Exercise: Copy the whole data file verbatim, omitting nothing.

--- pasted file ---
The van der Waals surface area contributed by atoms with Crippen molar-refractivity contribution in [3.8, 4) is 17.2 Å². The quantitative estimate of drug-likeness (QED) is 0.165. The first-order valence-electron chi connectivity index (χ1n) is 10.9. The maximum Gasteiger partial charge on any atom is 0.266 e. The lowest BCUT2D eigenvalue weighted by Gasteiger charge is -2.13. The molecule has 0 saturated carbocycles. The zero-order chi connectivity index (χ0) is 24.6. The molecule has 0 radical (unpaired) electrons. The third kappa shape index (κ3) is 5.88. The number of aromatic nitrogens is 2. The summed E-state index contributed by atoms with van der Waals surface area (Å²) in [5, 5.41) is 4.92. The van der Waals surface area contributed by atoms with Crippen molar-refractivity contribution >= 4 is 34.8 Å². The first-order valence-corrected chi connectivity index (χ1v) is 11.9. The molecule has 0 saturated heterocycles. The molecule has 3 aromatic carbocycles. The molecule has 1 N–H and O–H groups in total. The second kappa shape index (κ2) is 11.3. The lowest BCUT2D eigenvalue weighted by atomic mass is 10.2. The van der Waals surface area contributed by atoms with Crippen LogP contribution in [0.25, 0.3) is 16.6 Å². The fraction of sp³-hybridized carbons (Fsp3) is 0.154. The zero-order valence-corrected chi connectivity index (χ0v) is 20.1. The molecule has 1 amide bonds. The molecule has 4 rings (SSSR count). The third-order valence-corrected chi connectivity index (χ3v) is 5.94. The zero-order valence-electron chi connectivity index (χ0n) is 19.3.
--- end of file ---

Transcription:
The van der Waals surface area contributed by atoms with Crippen molar-refractivity contribution in [3.8, 4) is 17.2 Å². The quantitative estimate of drug-likeness (QED) is 0.165. The first-order valence-electron chi connectivity index (χ1n) is 10.9. The maximum Gasteiger partial charge on any atom is 0.266 e. The lowest BCUT2D eigenvalue weighted by Gasteiger charge is -2.13. The molecule has 0 saturated carbocycles. The zero-order chi connectivity index (χ0) is 24.6. The molecule has 0 radical (unpaired) electrons. The third kappa shape index (κ3) is 5.88. The number of aromatic nitrogens is 2. The summed E-state index contributed by atoms with van der Waals surface area (Å²) in [5, 5.41) is 4.92. The van der Waals surface area contributed by atoms with Crippen molar-refractivity contribution >= 4 is 34.8 Å². The first-order valence-corrected chi connectivity index (χ1v) is 11.9. The molecule has 0 saturated heterocycles. The molecule has 3 aromatic carbocycles. The molecule has 1 N–H and O–H groups in total. The second kappa shape index (κ2) is 11.3. The lowest BCUT2D eigenvalue weighted by atomic mass is 10.2. The van der Waals surface area contributed by atoms with Crippen LogP contribution in [0.25, 0.3) is 16.6 Å². The fraction of sp³-hybridized carbons (Fsp3) is 0.154. The zero-order valence-corrected chi connectivity index (χ0v) is 20.1. The molecule has 1 amide bonds. The molecule has 4 rings (SSSR count). The third-order valence-corrected chi connectivity index (χ3v) is 5.94. The zero-order valence-electron chi connectivity index (χ0n) is 19.3.